Tech and fintech industry chiefs have met with some of the City’s top pension funds as part of plans to create a UK “sovereign wealth fund” that could help unleash a wave of funding into the UK’s tech startups, City A.M. can reveal.
In a Square Mile meeting convened by the Lord Mayor of London Nicholas Lyons at the end of January, top pension firms including Phoenix, Aviva and L&G met with attendees including the fintech industry body Innovate Finance and big four firm EY to discuss pooling institutional capital in a £50bn private-sector led fund that would mimic the role of a “sovereign wealth fund”, City A.M. has learned.
Pension consultants and top trustees were also in attendance at the meeting, as tech leaders looked to convince the pensions industry to throw its weight behind growth investments.
The meeting is understood to be the first of a number of planned sessions this year as Lyons looks to galvanise support for plans for a ‘future growth fund’.
When approached for comment, a spokesperson for the City of London Corporation told City A.M. that “we need to ensure that high-growth companies […] don’t feel that they must leave our shores in order to grow”.
“The UK has the biggest number of fintech companies and unicorns in Europe, but often these businesses are acquired by organisations abroad. More can be done to ensure that the UK becomes the best place to start, scale and stay for high-growth companies,” they added.
A source at the meeting said that pension managers were “positive” in the discussions but said there was still a problem with shifting the more conservative outlook mindset of some of the UK’s big institutional investors.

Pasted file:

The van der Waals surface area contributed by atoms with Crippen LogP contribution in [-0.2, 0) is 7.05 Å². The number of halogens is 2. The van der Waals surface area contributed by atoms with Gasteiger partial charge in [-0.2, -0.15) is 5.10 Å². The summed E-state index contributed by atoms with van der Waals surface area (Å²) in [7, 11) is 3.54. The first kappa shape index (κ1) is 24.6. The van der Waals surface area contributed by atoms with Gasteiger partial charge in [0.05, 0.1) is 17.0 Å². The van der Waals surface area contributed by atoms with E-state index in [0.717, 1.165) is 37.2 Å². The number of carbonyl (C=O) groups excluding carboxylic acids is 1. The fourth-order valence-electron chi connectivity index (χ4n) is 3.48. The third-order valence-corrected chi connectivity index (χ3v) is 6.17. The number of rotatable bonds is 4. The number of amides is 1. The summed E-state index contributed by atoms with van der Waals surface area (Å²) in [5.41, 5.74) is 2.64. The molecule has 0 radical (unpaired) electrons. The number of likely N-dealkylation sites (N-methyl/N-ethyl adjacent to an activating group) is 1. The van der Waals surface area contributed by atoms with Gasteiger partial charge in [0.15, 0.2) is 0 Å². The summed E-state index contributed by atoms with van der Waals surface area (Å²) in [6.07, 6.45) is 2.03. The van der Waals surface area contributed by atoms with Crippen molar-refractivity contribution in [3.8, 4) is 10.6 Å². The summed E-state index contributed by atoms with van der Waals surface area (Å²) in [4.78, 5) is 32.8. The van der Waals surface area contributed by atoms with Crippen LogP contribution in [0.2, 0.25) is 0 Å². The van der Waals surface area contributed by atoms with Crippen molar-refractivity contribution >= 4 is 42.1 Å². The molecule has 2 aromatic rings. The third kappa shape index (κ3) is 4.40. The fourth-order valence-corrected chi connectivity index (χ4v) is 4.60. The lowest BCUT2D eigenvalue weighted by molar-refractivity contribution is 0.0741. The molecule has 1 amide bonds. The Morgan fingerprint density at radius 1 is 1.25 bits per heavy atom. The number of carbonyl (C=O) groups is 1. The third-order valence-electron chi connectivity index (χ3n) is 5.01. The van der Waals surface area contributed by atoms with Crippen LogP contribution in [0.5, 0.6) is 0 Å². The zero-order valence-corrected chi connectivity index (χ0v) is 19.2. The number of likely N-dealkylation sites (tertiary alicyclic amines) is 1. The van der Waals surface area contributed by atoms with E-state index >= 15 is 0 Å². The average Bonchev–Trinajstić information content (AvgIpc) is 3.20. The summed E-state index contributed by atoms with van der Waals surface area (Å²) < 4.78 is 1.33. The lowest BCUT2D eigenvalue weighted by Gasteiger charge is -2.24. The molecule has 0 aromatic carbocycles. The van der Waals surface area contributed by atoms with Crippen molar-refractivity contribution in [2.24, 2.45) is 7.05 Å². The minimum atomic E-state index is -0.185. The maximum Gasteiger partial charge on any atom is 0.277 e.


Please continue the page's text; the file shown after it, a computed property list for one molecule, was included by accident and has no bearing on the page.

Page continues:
“This is not actually about the structural issues and the pension cash, it’s about how do we change the mindset and promote the opportunities that investing into tech startups affords them,” the source said.
They stressed that pension money was not a short term solution to the current investment slump that has rocked the sector in the past 12 months, however.
Another source at the meeting said that despite bosses being “open” to suggestions of more growth investments, pensions funds still lacked the skillset and expertise to back start-ups.
Restrictions on the flow of pension money and an aversion to smaller private firms have been a major gripe of tech and fintech figures who have made repeated calls to the UK’s pension giants and government to loosen restrictions and allow capital to flow into startups.
Sir Ron Kalifa, who compiled a major review of the fintech sector in 2021, told City A.M. last year that pension funds could divert a small amount of their total assets and plug a “£2bn fintech growth capital funding gap in the UK”.
The chief of Innovate Finance, Janine Hirt, told City A.M. in a comment over the weekend that driving more domestic institutional cash into fintech was “critical” if the UK is to “cement [its] position as the best country in the world to start, build and scale a fintech business.”
“It will also enable future generations across the UK to benefit from our thriving, world-class fintech sector through their pensions, whereas currently international investors and pensioners are reaping these rewards,” she added.
Lyons has also been blunt in his assessment of fee caps on defined contribution pension schemes, which prevent money from flowing into typically high-fee charging private equity and venture capital firms, describing them as “nonsense” in September.